There is also danger that anti-Muslim sentiment could encourage a different kind of extremist - like Anders Behring Breivik currently on trial for his slaughter of young people in Norway last July.
While the campaign to get Korans into the hands of Germans has sparked debate, it has a double meaning for English speakers on its own, even without the political fuss. The group chose the German word for "Read!" as their campaign slogan, but those four letters have a much different meaning in English. The Muslims manning the booths wear shirts that boldly shout "Lies!" For non-Muslim passers-by who understand the English meaning of that word, the campaign slogan might be the most appropriate one possible from those recruiting young Germans to the extremist Salafists.
The campaign does offer a way to get a free copy of the Koran, whether it considered true or not. The group claims that about 300,000 copies have been given away so far. The monitoring eye of the Office for the Protection of the Constitution in the state of North Rhine-Westphalia has been keeping keen watch on the organization.
ISAAC NEWTON THE CREATIONIST
"This most beautiful system [The Universe] could only proceed from the dominion of an intelligent and powerful Being." - Isaac Newton
Sir Isaac Newton is best known as the brilliant mathematician who redefined physics for the world in the 17th century. His laws of motion dominated physics until Einstein, and are still used to calculate the forces on objects when they don't approach the speed of light. Schoolchildren regularly learn about Newton's law of gravity, but few are taught that the great scientist was also a bit of a theologian. While he's most famous for his scientific discoveries, Newton also wrote commentaries on Daniel and Revelation. The man who invented Calculus also argued that the Jews would return to the Holy Land before the end of the world and wrote that the Apocalypse would not occur until after A.D. 2060. Now, 7500 pages of Newton's original handwritten papers and letters have been digitized by Israel's national library and placed online, offering the world a broader glimpse of this great scientist's deeply religious nature.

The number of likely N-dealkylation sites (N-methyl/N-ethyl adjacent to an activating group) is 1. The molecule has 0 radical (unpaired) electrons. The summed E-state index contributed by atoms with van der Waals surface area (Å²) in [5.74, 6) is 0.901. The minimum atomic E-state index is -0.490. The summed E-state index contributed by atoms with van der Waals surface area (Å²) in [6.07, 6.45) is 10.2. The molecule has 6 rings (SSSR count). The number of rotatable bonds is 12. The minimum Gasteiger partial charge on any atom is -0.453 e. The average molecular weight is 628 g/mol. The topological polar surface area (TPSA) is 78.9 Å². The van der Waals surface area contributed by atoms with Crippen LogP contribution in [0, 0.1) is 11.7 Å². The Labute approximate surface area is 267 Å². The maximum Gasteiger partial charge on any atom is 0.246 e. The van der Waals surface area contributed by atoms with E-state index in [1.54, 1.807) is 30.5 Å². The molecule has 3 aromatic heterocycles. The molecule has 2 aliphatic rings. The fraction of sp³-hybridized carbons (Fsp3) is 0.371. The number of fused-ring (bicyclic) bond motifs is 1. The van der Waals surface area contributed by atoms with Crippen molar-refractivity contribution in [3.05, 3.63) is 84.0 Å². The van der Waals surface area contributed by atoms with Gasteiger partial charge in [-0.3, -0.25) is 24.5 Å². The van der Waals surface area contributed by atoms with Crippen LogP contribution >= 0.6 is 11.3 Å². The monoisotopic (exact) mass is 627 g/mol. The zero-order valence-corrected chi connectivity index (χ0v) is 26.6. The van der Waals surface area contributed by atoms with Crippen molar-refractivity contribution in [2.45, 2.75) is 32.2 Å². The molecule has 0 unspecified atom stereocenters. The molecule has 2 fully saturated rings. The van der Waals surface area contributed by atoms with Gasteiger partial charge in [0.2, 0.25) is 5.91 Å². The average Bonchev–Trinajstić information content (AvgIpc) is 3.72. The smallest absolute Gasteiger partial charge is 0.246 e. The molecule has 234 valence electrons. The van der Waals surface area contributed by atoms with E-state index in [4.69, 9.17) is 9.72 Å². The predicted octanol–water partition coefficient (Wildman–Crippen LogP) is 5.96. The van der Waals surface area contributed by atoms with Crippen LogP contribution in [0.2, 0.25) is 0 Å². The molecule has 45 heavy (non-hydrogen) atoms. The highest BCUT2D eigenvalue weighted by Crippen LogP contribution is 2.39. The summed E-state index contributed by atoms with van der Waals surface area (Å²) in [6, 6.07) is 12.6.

For 250 years, many of Newton's papers remained locked away in a trunk at the estate of the Earl of Portsmouth. In 1936, they were auctioned off and most were acquired by two very different sorts of men; the very secular economist John Maynard Keynes, and the Jewish Oriental Studies scholar Abraham Shalom Yahuda, who was devoted to proving the Pentateuch's authenticity. While Keynes' collection went to Cambridge University, Yahuda bequeathed his collection to the new State of Israel in 1951. In 1969 the manuscripts were locked away at Israel's National Library, to be read only by select scholars. They were brought out of hiding in 2007 put on display for a month at the Jewish National and University Library at the Hebrew University of Jerusalem. Now that they've been digitized, they can be accessed from across the globe.